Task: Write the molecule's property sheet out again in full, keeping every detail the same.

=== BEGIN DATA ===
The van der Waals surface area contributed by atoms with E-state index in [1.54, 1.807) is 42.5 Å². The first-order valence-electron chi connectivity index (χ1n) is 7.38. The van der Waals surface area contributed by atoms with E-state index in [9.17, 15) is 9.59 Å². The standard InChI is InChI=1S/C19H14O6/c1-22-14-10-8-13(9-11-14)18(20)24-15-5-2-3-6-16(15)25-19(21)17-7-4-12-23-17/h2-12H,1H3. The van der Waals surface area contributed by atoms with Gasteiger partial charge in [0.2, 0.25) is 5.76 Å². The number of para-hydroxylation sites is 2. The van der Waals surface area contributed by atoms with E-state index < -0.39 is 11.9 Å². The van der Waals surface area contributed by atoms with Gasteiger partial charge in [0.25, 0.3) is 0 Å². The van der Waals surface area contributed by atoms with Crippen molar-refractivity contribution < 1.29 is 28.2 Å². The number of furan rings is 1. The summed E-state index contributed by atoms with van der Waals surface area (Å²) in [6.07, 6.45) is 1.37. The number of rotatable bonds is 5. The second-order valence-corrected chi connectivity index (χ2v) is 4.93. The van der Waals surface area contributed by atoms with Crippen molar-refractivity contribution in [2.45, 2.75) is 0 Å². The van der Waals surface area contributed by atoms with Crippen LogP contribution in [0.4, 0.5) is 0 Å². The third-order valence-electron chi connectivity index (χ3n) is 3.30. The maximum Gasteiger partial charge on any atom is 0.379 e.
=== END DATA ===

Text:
The van der Waals surface area contributed by atoms with E-state index in [1.54, 1.807) is 42.5 Å². The first-order valence-electron chi connectivity index (χ1n) is 7.38. The van der Waals surface area contributed by atoms with E-state index in [9.17, 15) is 9.59 Å². The standard InChI is InChI=1S/C19H14O6/c1-22-14-10-8-13(9-11-14)18(20)24-15-5-2-3-6-16(15)25-19(21)17-7-4-12-23-17/h2-12H,1H3. The van der Waals surface area contributed by atoms with Gasteiger partial charge in [0.2, 0.25) is 5.76 Å². The number of para-hydroxylation sites is 2. The van der Waals surface area contributed by atoms with E-state index < -0.39 is 11.9 Å². The van der Waals surface area contributed by atoms with Gasteiger partial charge in [0.25, 0.3) is 0 Å². The van der Waals surface area contributed by atoms with Crippen molar-refractivity contribution < 1.29 is 28.2 Å². The number of furan rings is 1. The summed E-state index contributed by atoms with van der Waals surface area (Å²) in [6.07, 6.45) is 1.37. The number of rotatable bonds is 5. The second-order valence-corrected chi connectivity index (χ2v) is 4.93. The van der Waals surface area contributed by atoms with Crippen molar-refractivity contribution in [2.45, 2.75) is 0 Å². The van der Waals surface area contributed by atoms with Crippen LogP contribution in [0.4, 0.5) is 0 Å². The third-order valence-electron chi connectivity index (χ3n) is 3.30. The maximum Gasteiger partial charge on any atom is 0.379 e.